(Bloomberg) -- A former St. Louis Cardinals scouting director pleaded guilty to hacking into the Houston Astros’ “Ground Control” database to steal private reports and player trade details, according to U.S. Justice Department.
Chris Correa left the Cardinals in midseason last year after a criminal probe into the breaches of the Astros’ front-office computers came to light in June. The hacks were first reported by the website Deadspin, which posted stacks of leaked Astros trading documents.
“Unauthorized computer intrusion is not to be taken lightly,” U.S. Attorney Kenneth Magidson in Houston said in a statement. “Whether it’s preserving the sanctity of America’s pastime or protecting trade secrets, those that unlawfully gain proprietary information by accessing computers without authorization must be held accountable for their illegal actions.”
Conviction on each of the five counts carries a maximum sentence of five years in prison and a $250,000 fine.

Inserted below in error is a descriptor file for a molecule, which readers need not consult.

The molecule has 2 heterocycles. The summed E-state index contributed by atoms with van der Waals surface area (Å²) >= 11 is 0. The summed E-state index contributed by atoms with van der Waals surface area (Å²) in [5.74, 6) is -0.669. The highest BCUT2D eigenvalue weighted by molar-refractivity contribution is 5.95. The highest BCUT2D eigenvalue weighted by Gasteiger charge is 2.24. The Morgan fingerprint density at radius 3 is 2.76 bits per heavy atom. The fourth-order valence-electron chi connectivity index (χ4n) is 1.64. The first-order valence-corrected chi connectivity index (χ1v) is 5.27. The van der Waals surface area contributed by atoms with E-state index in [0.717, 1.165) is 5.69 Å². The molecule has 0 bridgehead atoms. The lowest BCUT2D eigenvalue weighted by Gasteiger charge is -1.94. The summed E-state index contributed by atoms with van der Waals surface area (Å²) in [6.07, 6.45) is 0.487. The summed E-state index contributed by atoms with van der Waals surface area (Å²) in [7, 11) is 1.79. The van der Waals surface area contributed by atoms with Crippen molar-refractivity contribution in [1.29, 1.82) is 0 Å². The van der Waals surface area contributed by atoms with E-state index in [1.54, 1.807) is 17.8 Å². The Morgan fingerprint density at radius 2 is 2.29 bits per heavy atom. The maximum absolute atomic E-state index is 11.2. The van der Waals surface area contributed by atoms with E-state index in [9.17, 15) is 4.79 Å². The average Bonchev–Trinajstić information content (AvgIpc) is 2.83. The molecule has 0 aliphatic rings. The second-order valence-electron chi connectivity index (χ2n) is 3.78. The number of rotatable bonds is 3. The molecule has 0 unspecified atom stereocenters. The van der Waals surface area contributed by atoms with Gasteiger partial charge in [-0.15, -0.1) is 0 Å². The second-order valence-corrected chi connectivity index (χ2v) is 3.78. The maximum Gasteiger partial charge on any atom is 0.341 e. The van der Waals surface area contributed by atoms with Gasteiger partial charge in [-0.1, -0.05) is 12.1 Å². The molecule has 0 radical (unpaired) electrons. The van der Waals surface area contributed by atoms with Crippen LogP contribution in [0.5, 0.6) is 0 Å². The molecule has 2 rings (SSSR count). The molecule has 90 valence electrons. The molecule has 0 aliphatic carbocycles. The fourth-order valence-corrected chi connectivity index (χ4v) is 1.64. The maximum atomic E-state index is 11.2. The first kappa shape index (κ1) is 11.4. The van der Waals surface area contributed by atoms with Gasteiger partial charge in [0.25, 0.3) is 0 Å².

Cardinals’ officials may have accessed the Astros’ computers by tweaking a list of passwords formerly used by Astros General Manager Jeff Luhnow, who created the Cardinals’ data analytics program before joining the Houston ball club in 2011.
Utilizing analysis tricks made famous in the movie “Moneyball,” Luhnow built his “Ground Control” database into a statistical coaching machine that helped boost the 2015 Astros to a winning season with one of the lowest payrolls.
The Astros ended the season with an 86-76 record on a team salary of $69 million, the second lowest in professional baseball, according to ESPN.com. The relatively young Houston team defeated the New York Yankees in the American League wild card game before losing the division championship to the Kansas City Royals in five games.
The case is U.S. vs. Correa, 15-cr-679, U.S. District Court, Southern District of Texas (Houston).
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